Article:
3 April 2019Reading time about 4 minutes

France: Another ‘national’ European election campaign

President Macron’s party is improving in the opinion polls ahead of the European elections in May. So too are France’s economic indicators. But as the campaign kicks off, we suspect the vote will be won, as usual, on domestic policies rather than on each party’s European positioning

A steady political and economic recovery

France's economy is recovering and so are voting intentions in favour of President Macron. French PMI indicators were confirmed to be just below the 50.0 threshold in March, indicating a slight decline in activity. However, most indicators showed improvements in the economic outlook in the first quarter, enough in any case to believe that a rebound in domestic demand is likely in the first half of 2019. In particular, hiring and investing intentions in the service sector in March were back at last October's levels, just before the “yellow vest” crisis brought virtually all confidence indicators down.

At the height of that crisis in early December, Mr Macron's poll ratings fell to a low of 15% (Ifop survey published on 3 December), with the extreme left seemingly benefiting with around 12% of voting intentions. Since then, the president’s party, LREM, is back at 22%, and the extreme left at 8% (Ifop survey published on 28 March). Marine Le Pen’s Rassemblement National (RN) is close, with 21% of voting intentions. If the UK does not take part in the EU elections, we expect both parties to gain 20 seats in the new European Parliament, which will be restricted to 705 seats after Brexit. 

Campaigning is unlikely to swing many voters

The first TV debates haven't happened yet, but so far the first rallies appear not to have moved voting intentions. Mr Macron put Nathalie Loiseau, a former diplomat and the Government’s EU Minister, at the head of LREM’s list in March. She has been repeating the President’s pledges (Eurozone budget, a level playing field for social protection rights, more defence cooperation) with a greener touch while the RN party does not have an official programme for the upcoming elections yet. However, one could note that, as in Salvini’s Italy, the party has abandoned its “Frexit” pledge for more “national liberalism” where claims for more sovereignty are mixed with protectionist intentions.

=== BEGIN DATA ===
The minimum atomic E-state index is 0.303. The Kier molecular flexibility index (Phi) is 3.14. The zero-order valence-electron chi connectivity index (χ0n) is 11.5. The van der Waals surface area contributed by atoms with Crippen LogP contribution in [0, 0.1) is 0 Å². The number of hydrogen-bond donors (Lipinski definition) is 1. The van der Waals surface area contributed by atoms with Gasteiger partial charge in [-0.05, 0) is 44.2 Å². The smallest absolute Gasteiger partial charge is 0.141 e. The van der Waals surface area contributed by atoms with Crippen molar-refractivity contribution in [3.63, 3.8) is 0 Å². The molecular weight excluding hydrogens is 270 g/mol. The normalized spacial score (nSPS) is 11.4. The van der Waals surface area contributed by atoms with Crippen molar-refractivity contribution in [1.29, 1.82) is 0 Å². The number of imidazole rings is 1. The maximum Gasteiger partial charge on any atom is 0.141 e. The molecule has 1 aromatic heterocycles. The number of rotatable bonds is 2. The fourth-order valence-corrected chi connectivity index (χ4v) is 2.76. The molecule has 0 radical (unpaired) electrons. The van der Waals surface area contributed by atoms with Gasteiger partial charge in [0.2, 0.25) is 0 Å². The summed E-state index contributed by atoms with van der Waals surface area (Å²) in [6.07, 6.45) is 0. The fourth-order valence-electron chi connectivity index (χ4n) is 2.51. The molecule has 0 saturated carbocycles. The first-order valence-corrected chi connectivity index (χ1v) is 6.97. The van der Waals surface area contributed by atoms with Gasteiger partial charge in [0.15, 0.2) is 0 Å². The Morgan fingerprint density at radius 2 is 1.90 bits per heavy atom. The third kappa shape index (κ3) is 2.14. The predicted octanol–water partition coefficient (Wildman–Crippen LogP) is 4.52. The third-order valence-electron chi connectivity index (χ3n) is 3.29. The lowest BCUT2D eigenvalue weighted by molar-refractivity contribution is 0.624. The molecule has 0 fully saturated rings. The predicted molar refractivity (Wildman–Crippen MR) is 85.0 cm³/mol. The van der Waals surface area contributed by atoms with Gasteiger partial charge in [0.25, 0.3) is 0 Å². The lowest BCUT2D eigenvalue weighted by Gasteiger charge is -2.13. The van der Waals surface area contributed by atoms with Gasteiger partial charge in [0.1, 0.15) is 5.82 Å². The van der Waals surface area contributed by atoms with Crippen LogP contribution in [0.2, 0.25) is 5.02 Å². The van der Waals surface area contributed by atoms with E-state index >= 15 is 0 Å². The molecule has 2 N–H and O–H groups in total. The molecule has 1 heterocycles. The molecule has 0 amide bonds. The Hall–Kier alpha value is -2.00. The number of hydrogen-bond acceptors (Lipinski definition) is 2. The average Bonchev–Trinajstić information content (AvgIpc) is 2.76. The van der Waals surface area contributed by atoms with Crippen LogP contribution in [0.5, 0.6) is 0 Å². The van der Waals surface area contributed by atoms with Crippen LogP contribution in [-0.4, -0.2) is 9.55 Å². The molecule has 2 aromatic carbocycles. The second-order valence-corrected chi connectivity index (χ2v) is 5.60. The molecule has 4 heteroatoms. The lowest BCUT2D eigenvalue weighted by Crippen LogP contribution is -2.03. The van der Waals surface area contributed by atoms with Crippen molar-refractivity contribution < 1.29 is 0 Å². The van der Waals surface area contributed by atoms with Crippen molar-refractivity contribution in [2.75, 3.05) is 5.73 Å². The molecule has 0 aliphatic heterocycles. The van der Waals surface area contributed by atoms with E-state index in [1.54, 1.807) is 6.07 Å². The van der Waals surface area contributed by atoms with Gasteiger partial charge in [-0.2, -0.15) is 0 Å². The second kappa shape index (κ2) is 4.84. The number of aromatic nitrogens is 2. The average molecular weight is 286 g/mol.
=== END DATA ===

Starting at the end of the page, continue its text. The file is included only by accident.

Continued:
Despite Mrs Loiseau’s efforts, we believe it won't be her campaign that swings the electorate, rather it will be the current difficult exit of what's known as the 'national debate', the government's answer to the 'yellow vest' crisis. It's been running for months after having gathered more than one and a half million suggestions and comments, but it's now coming to an end. Mr Macron finished his tour of regional constituencies in Corsica this week and the National Assembly is currently debating on the possible measures which could be taken over the four themes of green transition, taxation, citizen participation and state reforms.

The prime minister, Edouard Philiippe is due to communicate the government’s intentions early next week but President Macron has yet to decide what to announce. For now, no door is closed, but he said proposals could be discussed until the summer. We suspect Mrs Loiseau’s list success will depend much more on these than on LREM’s own proposal for Europe. The road still looks long towards the 26th of May and the first proposals, together with a possible resurgence of violence in some French cities, may well frame the outcome of the next election.